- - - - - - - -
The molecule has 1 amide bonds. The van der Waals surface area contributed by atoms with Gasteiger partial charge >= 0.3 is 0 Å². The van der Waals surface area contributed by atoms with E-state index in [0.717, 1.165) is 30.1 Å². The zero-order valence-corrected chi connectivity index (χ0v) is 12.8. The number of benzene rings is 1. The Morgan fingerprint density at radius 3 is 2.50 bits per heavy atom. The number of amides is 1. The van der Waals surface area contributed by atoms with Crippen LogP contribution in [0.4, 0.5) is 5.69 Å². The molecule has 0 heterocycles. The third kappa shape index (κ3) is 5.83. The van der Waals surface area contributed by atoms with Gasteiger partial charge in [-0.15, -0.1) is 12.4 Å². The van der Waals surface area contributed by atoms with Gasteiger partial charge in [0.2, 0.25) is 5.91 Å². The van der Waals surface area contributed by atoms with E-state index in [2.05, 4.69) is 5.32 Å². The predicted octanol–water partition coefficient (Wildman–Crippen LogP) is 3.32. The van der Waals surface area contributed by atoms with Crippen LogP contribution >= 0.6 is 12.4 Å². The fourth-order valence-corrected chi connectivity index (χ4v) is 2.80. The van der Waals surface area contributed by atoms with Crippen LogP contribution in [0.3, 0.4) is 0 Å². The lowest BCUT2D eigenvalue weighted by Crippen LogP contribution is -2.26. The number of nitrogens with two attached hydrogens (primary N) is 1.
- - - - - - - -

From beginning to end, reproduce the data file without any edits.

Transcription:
The molecule has 1 amide bonds. The van der Waals surface area contributed by atoms with Gasteiger partial charge >= 0.3 is 0 Å². The van der Waals surface area contributed by atoms with E-state index in [0.717, 1.165) is 30.1 Å². The zero-order valence-corrected chi connectivity index (χ0v) is 12.8. The number of benzene rings is 1. The Morgan fingerprint density at radius 3 is 2.50 bits per heavy atom. The number of amides is 1. The van der Waals surface area contributed by atoms with Crippen LogP contribution in [0.4, 0.5) is 5.69 Å². The molecule has 0 heterocycles. The third kappa shape index (κ3) is 5.83. The van der Waals surface area contributed by atoms with Gasteiger partial charge in [-0.15, -0.1) is 12.4 Å². The van der Waals surface area contributed by atoms with Gasteiger partial charge in [0.2, 0.25) is 5.91 Å². The van der Waals surface area contributed by atoms with E-state index in [2.05, 4.69) is 5.32 Å². The predicted octanol–water partition coefficient (Wildman–Crippen LogP) is 3.32. The van der Waals surface area contributed by atoms with Crippen LogP contribution >= 0.6 is 12.4 Å². The fourth-order valence-corrected chi connectivity index (χ4v) is 2.80. The van der Waals surface area contributed by atoms with Crippen LogP contribution in [0.3, 0.4) is 0 Å². The lowest BCUT2D eigenvalue weighted by Crippen LogP contribution is -2.26. The number of nitrogens with two attached hydrogens (primary N) is 1.